A view of general atmosphere during the collection of A. Alfred Taubman at Sotheby's on October 24, 2015 in New York City.
Photograph by Grant Lamos IV — Getty Images
By Laura Lorenzetti
November 5, 2015

Sotheby’s hosted the first of four auctions featuring the collection of A. Alfred Taubman, a former owner and chairman of the auction house. The results were less noteworthy than its well-heeled origin, just surpassing the low target for the sale at $377 million.

The New York auction featured a series of standout pieces from contemporary art masters like Amedeo Modigliani’s “Portrait de Paulete Jourdain” which sold for $42.8 million, surpassing its presale target of more than $25 million. A striking red and white piece by Frank Stella titled “Delaware Crossing” fetched $13.7 million, setting an auction record for the artist.

The first auction was expected to bring in an estimated $374.8 million to $526.5 million. The sum exceeded the low end but makes it tight for the auction house to meet its guaranteed sale total of $500 million, which it guaranteed the Taubman estate for the more than 500 works.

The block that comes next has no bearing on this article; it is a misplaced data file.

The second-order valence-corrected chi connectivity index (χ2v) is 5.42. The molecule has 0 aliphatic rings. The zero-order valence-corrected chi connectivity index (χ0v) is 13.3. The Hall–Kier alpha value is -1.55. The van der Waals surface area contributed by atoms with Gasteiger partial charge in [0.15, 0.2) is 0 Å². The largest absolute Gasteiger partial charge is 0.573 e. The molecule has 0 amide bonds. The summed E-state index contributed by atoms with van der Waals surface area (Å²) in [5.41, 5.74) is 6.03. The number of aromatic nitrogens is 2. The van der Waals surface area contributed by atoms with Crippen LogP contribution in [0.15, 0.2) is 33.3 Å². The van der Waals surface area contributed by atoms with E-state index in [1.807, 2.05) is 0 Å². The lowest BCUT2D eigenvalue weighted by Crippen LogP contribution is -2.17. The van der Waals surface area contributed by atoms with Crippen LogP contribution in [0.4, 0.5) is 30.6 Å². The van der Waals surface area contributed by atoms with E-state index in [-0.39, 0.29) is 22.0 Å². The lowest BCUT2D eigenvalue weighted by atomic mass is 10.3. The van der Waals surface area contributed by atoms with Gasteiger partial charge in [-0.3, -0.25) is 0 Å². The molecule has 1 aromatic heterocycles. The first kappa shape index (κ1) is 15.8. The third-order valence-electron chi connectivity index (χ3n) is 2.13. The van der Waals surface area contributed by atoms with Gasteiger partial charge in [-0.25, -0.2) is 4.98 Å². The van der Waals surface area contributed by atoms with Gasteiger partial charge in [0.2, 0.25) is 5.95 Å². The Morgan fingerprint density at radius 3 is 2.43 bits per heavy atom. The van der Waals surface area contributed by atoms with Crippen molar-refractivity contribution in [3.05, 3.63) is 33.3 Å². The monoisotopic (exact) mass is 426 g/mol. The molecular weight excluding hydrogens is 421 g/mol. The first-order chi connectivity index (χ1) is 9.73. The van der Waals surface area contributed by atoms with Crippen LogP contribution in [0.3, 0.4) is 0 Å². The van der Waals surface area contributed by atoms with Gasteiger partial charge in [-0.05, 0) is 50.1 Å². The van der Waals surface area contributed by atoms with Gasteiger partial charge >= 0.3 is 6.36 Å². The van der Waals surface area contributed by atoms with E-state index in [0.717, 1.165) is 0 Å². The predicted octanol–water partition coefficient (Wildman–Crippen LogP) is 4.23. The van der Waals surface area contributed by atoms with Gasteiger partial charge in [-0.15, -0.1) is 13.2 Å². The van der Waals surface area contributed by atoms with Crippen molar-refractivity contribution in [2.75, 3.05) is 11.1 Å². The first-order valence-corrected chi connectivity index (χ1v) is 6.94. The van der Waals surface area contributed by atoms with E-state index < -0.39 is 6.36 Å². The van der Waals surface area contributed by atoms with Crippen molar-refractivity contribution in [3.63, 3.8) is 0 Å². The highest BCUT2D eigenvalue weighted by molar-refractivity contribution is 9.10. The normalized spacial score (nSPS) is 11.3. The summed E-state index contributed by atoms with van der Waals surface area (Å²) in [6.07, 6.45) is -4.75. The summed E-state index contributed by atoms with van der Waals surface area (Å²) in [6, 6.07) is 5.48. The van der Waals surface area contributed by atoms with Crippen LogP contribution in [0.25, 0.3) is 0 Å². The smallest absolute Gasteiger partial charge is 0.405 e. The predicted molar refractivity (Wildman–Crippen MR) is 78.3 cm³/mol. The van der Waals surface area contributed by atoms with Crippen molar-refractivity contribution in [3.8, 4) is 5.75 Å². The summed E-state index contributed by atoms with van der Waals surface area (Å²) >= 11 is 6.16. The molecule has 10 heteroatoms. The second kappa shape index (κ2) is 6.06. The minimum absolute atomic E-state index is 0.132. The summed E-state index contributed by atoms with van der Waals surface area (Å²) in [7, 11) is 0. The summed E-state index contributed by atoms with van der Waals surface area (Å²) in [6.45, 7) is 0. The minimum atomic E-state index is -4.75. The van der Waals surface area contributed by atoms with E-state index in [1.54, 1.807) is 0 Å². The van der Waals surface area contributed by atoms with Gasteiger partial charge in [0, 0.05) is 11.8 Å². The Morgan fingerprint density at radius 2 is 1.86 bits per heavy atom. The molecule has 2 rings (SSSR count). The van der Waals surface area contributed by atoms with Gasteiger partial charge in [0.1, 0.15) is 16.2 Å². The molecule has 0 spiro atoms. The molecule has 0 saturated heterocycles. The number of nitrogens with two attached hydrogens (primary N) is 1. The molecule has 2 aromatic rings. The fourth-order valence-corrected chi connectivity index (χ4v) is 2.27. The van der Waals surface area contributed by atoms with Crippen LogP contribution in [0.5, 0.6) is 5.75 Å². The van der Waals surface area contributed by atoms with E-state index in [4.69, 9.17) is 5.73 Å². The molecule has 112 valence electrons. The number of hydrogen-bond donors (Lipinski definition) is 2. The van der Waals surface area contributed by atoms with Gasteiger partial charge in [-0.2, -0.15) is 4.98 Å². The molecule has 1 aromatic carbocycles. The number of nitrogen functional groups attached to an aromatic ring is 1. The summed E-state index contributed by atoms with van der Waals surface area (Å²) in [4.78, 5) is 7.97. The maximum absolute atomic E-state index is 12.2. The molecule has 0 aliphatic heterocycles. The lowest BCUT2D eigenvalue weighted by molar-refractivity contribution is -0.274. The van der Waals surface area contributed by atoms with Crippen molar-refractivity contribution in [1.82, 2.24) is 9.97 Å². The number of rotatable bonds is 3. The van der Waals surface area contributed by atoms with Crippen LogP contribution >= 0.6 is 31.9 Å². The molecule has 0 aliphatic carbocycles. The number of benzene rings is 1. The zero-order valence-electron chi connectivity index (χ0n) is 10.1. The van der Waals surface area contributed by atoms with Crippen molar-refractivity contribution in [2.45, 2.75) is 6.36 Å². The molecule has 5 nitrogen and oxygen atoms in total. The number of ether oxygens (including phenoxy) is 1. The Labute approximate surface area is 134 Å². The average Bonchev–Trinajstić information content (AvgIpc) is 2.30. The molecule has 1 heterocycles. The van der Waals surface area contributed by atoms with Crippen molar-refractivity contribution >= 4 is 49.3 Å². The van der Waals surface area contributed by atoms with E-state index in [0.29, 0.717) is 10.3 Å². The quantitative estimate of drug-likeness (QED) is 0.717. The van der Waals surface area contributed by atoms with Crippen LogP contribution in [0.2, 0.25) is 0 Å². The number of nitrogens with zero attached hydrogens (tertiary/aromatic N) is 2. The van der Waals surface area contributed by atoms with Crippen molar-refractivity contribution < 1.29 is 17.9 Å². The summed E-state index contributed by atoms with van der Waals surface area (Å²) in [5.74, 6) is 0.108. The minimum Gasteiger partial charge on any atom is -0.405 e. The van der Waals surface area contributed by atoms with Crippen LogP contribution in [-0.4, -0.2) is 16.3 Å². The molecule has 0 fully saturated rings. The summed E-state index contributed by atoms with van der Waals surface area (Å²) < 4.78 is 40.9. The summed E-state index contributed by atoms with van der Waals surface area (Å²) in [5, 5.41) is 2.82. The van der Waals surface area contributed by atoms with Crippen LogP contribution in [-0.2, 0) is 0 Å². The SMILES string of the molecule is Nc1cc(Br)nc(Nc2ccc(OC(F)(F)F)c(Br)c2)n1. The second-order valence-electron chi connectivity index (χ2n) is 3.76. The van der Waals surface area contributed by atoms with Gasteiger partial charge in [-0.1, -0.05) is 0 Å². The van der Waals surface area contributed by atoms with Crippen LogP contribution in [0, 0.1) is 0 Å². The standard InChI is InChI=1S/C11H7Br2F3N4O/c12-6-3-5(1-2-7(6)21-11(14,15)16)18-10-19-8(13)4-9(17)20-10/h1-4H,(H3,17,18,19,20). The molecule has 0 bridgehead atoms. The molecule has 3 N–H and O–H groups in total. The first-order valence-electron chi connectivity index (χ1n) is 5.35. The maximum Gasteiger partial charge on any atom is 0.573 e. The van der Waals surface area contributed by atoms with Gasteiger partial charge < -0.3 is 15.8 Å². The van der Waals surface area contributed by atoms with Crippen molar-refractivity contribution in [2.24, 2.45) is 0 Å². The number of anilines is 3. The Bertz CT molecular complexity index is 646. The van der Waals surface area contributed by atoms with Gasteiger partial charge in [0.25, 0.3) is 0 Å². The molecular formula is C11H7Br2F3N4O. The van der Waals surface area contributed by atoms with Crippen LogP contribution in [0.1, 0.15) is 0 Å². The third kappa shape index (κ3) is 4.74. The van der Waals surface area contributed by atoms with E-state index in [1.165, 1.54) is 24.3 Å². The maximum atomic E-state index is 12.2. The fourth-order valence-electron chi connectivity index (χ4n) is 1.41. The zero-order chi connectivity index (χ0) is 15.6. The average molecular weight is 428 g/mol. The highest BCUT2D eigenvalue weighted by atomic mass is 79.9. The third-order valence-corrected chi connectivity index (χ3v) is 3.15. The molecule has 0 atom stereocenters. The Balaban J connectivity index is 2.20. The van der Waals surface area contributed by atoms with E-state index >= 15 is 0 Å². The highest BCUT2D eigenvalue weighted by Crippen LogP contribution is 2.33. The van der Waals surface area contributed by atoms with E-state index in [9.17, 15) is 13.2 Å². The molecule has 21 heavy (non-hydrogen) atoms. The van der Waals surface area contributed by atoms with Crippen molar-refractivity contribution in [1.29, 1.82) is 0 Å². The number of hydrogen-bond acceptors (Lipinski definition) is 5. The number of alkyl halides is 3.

“I am comfortable with tonight’s results, and with more than 400 works still to be sold over the next several months, we are on track to cover most of the total guarantee,” said Tad Smith, president and CEO of Sotheby’s, in a statement. “Bear in mind that both the hammer and buyer’s premium count towards the guarantee.”

Sotheby’s second of the four sales was completed Wednesday, adding another $42.7 million worth of sales. The auction house still needs to clear another $80.3 million in sales over the two remaining auctions to break even on its guarantee. That doesn’t take into consideration expenses associated with hosting and showing the luxurious auction. Prior to the start of the sale, the collection was shown in Hong Kong and London.


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